All brands live by the S-curve lifecycle, which starts by growing its customer base and usage to increase market share, then slowly declining into irrelevancy if proper plans are not put into place. No brand, no matter how large, established and well positioned, can defy this law as consumer and market dynamics change. We have witnessed global leaders in the automotive, technology and retail industries all face the same lifecycle factor. For very astute brands, a transformation process is initiated well before performance reaches its peak where much runway for growth remains.
However, as we’ve witnessed with many recent transformations by brands such as JC Penney, The Gap, McDonalds and Blackberry, the step from where you are to where you need to be can be risky if not properly undertaken or taken too late in the game. Our firm has been helping companies manage brand transformations for more than 25 years for such organizations as International Dairy Queen, AB InBev, Tata Global Beverages and M&M Food Market, to name just a few. Here are six tips that will provide a greater chance for success, while avoiding the pitfalls inherent with managing change.
Pitfall #1: Late to Start and Comfortable with Status Quo
A big mistake is when brands wait too long to evaluate their growth trajectory and explore the next “curve” in life of the brand. It’s best to evaluate your brand position and experience during the growth stages when commoditization and competitive activities are not eroding the brand’s performance and equity.
Often, management waits until the brand has entered a state of decline to reposition and initiate a transformation process. In most cases, it’s too late. Once a brand starts down that slippery slope to irrelevance, the ability to change course becomes almost unsurmountable. It’s best to avoid late stage transformation initiatives as these typically require major changes at a high level of risk. We recommend management review the need to transform their brand during the growth period and leverage these insights around margin, sales growth and brand loyalty. Typically, margin tends to be the canary in the mine, providing advance notice that the brand is in need of change.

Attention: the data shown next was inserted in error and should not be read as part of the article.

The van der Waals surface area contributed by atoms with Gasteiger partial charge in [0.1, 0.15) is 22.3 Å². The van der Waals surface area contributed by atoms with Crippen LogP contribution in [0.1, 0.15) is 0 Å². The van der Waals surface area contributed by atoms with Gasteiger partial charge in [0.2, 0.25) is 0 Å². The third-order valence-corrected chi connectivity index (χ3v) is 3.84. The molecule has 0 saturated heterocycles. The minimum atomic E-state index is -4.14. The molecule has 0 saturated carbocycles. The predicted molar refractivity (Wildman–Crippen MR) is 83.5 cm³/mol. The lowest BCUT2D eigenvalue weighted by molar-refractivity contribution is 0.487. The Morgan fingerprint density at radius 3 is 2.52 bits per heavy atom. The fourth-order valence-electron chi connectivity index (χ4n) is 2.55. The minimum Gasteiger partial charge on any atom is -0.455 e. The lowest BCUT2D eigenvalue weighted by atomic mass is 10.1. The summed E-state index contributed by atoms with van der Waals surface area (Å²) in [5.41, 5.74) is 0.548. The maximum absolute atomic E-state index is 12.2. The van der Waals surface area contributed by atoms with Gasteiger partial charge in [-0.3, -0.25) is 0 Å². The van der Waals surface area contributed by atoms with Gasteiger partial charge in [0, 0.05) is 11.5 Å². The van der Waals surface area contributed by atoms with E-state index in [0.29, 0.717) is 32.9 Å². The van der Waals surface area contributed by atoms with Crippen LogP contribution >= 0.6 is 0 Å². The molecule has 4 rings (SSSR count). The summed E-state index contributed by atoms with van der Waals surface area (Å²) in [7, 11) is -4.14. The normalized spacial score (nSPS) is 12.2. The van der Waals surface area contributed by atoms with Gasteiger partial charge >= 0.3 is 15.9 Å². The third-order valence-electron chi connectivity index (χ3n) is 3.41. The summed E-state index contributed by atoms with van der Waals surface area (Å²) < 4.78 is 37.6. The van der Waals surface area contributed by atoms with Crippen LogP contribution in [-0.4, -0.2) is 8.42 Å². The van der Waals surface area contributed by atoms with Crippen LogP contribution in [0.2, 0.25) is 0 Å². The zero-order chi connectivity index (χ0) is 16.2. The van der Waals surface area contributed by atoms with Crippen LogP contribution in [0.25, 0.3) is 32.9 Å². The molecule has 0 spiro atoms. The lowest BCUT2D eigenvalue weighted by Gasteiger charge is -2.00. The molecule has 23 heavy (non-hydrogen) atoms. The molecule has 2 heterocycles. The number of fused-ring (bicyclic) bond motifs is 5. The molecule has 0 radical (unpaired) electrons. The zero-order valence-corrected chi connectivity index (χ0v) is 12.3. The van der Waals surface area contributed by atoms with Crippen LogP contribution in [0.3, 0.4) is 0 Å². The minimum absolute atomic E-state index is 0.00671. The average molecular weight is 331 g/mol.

Pitfall #2: Being Influenced by Decision Bias
Decision biases can detrimentally impact a brand transformation as they make potentially damaging assumptions about required business strategies. Biases are prejudiced insights that are not based on relevant facts, driven by the organization’s culture selection process, metrics and history. If left unchecked, they can lead the outcome in a negative direction. A key challenge for organizations during the transformation process is to overcome any existing biases around what is considered the right solution. In a 2009 McKinsey Quarterly survey of 2,207 executives, 28 percent evaluated the quality of strategic decisions in their companies as mostly good, 60 percent said bad decisions were about as common as good ones, and 12 percent claimed good decisions were rare. To prevent decision bias from driving the project direction, we recommend reviewing all business assumptions and metrics to determine how these factors would be impacted by a new disruptive competitor.
Pitfall #3: Not Clearly Defining Your Customers’ Unmet Need
When moving from where the brand has succeeded to new areas that provide greater margin and a stronger competitive advantage, it’s important to clearly understand what customer or market unmet need you are filling. When IBM decided to move from selling computers to selling technology-based solutions that make the planet smarter, it did so by clearly understanding a global unmet need. By identifying the future need for governments and municipalities to better manage their infrastructure and cost, IBM positioned itself as the world leader in addressing those needs, well before other technology companies could respond. In doing so, IBM moved from a low- to high-margin business and set a trend for many hardware manufacturers to follow. Industry differentiation and higher margin sales could not have been achieved had IBM not identified an unmet market need that allowed it to leverage its intellectual capital.